My daughter, Rebecca, introduced me to the delightful stories of Italo Calvino. I especially like Calvino’s stories of Marcovaldo, a sweet, bumbling, schlemazel kind of character. Well, I decided to read the other famous Italo: Italo Svevo – his unusual fictional stream-of-consciousness psychological study Zeno’s Conscience. Two years ago I had never heard of these Two Guys Named Italo (why am I suddenly thinking of pizza?). Now I’m reading them and thinking deep thoughts about their work!
Svevo’s subject and style remind me of the little bit of Proust that I’ve read: full of small real-life reminiscences that have secret meaning to their narrator, and add up to a life of inner conflict. Svevo, although years older, was a protégé of James Joyce. Descended from German and Italian Jews, Svevo may even have been a prototype for Joyce’s Leopold Bloom in Ulysses.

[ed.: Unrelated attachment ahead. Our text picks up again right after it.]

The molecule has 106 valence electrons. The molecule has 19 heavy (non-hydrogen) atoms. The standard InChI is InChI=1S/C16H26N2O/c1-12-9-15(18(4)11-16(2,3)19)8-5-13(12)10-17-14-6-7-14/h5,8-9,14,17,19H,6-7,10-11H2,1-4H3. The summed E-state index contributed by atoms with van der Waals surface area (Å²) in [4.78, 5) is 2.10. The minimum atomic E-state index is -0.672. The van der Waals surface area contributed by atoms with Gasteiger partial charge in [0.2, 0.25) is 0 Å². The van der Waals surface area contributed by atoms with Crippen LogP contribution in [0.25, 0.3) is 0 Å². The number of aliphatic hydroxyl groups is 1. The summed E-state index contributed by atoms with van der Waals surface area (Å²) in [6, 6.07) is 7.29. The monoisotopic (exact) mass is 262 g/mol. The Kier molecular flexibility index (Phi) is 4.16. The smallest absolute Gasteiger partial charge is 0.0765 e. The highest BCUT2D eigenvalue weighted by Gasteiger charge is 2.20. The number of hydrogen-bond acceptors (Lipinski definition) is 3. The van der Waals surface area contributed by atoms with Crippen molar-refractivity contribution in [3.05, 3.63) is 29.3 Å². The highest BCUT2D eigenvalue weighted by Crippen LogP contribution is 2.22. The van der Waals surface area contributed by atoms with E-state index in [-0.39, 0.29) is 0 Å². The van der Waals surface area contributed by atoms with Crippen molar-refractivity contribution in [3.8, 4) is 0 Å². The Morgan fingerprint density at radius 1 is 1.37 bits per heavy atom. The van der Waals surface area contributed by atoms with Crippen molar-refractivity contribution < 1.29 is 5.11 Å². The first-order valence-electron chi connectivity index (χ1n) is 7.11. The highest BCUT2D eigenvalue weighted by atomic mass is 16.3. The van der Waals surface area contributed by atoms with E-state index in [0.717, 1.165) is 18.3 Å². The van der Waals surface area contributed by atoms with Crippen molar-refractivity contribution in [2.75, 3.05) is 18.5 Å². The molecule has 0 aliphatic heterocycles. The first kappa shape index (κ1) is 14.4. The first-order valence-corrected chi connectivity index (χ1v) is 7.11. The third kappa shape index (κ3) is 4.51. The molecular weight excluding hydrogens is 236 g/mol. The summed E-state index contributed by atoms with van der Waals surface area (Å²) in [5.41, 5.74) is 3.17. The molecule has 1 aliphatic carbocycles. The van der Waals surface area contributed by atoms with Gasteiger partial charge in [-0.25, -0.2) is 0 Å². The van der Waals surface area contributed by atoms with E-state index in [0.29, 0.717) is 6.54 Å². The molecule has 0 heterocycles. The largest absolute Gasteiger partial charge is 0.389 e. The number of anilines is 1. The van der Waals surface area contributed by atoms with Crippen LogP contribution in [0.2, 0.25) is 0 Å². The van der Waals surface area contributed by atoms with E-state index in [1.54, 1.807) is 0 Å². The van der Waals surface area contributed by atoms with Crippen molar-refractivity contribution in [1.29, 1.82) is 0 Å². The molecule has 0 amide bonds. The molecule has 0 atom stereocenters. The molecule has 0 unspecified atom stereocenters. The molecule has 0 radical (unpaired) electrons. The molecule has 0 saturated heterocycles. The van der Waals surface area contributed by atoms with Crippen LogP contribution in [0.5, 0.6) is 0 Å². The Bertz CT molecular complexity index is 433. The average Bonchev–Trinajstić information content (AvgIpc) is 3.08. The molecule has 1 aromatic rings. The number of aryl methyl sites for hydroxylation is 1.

Unfortunately, as with Proust, although the writing is rich and full of wit and personality, I simply could not finish Svevo’s book. I wish I had more patience, but the book was just too slow for me, pages and pages of Zeno’s “conscience”: his internal discussions about his day to day life. I appreciate the intelligence and artistry of it, but if the storyline is weak or nonexistent, I can only read so much and then I’ve had enough. Even Shakespeare would become tiresome if his dialogue and descriptions were not plot-driven. I don’t know if Svevo’s other works are stylistically different; Some day I’ll find out.